Suffolk is building projects like Jade Signature in Sunny Isles Beach and the recently completed New River Yacht Club in Fort Lauderdale. In terms of the market peaking, there are no signs yet. But, it’s important we be vigilant. By definition, a “boom” can’t go on eternally. The signs of peaking will be apparent when the combination of land and construction costs exceeds the acceptable yield to investors and we begin to see a delay in project commencements.

Q: What is different about this construction cycle?

A: First and foremost, the economic dynamics are vastly different. Condominium projects are now requiring much larger deposits, which has allowed developers and lenders to proceed with less risk. Last cycle, development was far more speculative, and we saw the result. The level of design has also been raised, which will not only result in beautiful buildings, but has helped attract buyers drawn by this excitement.

Q: What is driving up construction costs? Do you see that moderating?

A: Like many other things in business, construction costs are driven by simple supply and demand. There is currently more work than the trades can reasonably handle. The result is that trade and specialty contractors are more selective on what they take on. However, one important difference in this cycle from the last is that we are not seeing contractors taking on too much work. I think many people learned valuable lessons in the last boom. I do not believe this will moderate in the near future. Moderation will only follow a reduction in demand.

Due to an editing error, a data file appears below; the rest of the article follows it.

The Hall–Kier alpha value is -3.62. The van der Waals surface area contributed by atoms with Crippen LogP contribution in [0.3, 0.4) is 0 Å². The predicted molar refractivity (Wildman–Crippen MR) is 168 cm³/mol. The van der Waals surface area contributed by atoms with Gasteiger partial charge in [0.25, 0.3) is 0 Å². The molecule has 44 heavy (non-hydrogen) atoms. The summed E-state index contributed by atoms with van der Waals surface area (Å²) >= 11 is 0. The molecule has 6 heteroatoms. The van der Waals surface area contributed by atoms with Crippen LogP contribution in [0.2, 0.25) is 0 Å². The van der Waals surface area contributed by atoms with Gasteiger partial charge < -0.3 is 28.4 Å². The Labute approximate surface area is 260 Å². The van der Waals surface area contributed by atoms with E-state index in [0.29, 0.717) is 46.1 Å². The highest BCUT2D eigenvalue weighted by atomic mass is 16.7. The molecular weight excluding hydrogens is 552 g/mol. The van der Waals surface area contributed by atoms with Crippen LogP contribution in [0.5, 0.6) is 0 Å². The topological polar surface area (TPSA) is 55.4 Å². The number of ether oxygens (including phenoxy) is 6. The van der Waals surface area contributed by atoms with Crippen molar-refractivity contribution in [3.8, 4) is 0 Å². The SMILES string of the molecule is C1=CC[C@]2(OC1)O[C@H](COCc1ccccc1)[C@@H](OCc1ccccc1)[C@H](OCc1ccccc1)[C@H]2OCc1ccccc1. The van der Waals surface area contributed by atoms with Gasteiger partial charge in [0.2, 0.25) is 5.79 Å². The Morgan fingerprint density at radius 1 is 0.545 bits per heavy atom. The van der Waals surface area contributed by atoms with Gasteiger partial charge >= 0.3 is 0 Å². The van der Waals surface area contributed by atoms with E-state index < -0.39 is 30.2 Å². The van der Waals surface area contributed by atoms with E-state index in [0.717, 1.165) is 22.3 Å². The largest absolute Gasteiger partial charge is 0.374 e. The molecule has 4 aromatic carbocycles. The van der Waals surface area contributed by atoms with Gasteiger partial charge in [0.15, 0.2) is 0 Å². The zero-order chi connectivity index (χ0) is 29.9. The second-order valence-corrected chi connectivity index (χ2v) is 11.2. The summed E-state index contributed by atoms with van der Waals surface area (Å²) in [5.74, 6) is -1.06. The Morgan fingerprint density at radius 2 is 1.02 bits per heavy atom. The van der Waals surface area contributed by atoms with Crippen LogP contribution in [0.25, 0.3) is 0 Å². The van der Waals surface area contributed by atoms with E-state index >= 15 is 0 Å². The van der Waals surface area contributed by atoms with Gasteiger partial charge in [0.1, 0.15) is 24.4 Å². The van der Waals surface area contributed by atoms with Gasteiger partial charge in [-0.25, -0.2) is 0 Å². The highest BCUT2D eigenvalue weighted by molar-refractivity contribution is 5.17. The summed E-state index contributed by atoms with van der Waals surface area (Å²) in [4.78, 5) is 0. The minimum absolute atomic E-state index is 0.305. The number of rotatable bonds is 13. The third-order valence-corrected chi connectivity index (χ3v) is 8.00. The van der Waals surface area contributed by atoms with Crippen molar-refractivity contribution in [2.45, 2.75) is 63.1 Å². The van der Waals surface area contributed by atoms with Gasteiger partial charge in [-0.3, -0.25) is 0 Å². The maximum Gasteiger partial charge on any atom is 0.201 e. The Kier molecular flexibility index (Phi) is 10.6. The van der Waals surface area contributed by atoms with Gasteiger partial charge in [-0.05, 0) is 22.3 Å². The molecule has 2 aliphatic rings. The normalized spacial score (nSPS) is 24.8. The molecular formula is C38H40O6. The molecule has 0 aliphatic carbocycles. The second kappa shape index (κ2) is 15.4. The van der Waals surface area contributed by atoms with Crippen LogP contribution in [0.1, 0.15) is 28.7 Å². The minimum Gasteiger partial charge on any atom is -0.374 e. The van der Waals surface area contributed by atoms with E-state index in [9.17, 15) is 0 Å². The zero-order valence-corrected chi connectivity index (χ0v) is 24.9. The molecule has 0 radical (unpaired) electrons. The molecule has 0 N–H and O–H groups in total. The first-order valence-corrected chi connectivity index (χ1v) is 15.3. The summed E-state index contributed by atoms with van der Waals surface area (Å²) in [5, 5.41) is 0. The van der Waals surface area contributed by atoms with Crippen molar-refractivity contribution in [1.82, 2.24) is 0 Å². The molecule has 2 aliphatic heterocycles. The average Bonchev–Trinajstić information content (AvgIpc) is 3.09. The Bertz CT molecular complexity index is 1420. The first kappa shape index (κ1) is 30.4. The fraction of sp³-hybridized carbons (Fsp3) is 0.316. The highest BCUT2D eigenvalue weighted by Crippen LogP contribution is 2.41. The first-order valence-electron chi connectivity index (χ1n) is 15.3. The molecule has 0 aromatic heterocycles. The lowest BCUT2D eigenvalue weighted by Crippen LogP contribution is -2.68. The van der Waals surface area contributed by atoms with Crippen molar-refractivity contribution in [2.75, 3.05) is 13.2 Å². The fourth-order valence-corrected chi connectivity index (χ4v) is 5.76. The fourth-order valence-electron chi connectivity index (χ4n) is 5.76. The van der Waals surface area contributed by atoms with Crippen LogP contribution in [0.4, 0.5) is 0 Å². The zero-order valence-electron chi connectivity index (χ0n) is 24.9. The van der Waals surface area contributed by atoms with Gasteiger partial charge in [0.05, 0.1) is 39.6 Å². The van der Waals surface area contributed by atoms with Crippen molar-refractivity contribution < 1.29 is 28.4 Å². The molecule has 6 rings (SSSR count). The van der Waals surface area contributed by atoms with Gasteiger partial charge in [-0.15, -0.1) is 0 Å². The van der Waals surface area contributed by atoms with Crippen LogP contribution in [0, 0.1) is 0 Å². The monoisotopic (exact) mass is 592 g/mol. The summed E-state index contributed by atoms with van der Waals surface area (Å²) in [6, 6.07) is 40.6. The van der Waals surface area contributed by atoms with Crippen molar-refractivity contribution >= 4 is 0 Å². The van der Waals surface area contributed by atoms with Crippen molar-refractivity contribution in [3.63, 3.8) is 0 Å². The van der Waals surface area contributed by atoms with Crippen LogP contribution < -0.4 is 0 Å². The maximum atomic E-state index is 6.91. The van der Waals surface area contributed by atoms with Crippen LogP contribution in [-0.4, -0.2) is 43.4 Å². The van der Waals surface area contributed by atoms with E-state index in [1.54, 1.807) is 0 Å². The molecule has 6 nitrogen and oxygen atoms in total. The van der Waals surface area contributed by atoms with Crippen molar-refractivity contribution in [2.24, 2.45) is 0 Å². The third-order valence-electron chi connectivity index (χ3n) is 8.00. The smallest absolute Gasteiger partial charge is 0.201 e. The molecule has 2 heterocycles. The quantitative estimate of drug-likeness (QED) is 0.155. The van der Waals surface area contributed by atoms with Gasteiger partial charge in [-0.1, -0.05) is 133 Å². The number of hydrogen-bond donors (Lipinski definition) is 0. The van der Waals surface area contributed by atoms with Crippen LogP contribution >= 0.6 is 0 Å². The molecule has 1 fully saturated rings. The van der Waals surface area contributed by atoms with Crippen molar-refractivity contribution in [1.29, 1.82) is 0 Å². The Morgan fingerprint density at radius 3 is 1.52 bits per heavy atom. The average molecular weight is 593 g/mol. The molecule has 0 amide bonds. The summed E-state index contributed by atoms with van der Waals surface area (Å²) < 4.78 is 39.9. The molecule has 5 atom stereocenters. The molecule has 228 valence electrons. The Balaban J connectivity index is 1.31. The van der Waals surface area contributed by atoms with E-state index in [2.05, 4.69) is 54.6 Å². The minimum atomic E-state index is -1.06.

Q: What are your plans for hiring at Suffolk over the next year or so?

A: Suffolk is growing with South Florida. We have added more than 80 employees in the past year, and plan to increase staff in the Southeast region by approximately 30 percent in the next 12 to 18 months. This translates to approximately 60 to 70 new people. The current wave of new projects has created tremendous opportunity.

Q: What is driving your decision to relocate your office to downtown Miami?

A: Our current Miami office is west of downtown. Many of our clients’ offices and current and upcoming projects are downtown, such as the All Aboard Florida terminal, Miami Worldcenter, and MET 3. These will be just steps away from [our] new office location. It allows our folks to make more efficient use of their time and creates a closer connection with our teams located full time on our project sites.

Q: How are emerging technologies affecting your business?

A: Emerging technologies are vital in our business and on the job site. All Suffolk projects are 3-D modeled to troubleshoot any potential issues in a virtual environment prior to construction, protecting against costly delays and leading to more efficient solutions. Our field staff use tablets, in lieu of traditional paper copies, for easier reference to project drawings and updates.

Interestingly, drones have also become an important part of our documentation process. All of our videos are shot by drones, and the resolution and clarity is nothing short of amazing!

Q: Is green building taking off in South Florida?

A: Yes, and big time. Green building is central in Miami’s current construction boom. Suffolk is a leader in green building technologies. We have completed or are awaiting certification on more than a dozen LEED projects in South Florida — and our clients have also embraced this movement. It’s not just about focusing on hallmarks like energy conservation and waste reduction, but viewing the project holistically from a “green” perspective and coming up with creative solutions to work towards this goal.

Jeffrey Gouveia Jr.

Title: President and general manager for southeast region of Suffolk Construction Company Inc.

Born: Providence, Rhode Island.

Education: Fordham University, B.A. in philosophy.

Personal: Age 44. Wife is Michaela. Two children: Jacob, 11, and Delaney, 9.

Experience: 26 years in construction industry, including 20 at Suffolk.

Projects: All Aboard Florida’s Miami terminal; Miami-Dade Children’s Courthouse; Miami Worldcenter; Jade Signature in Sunny Isles Beach.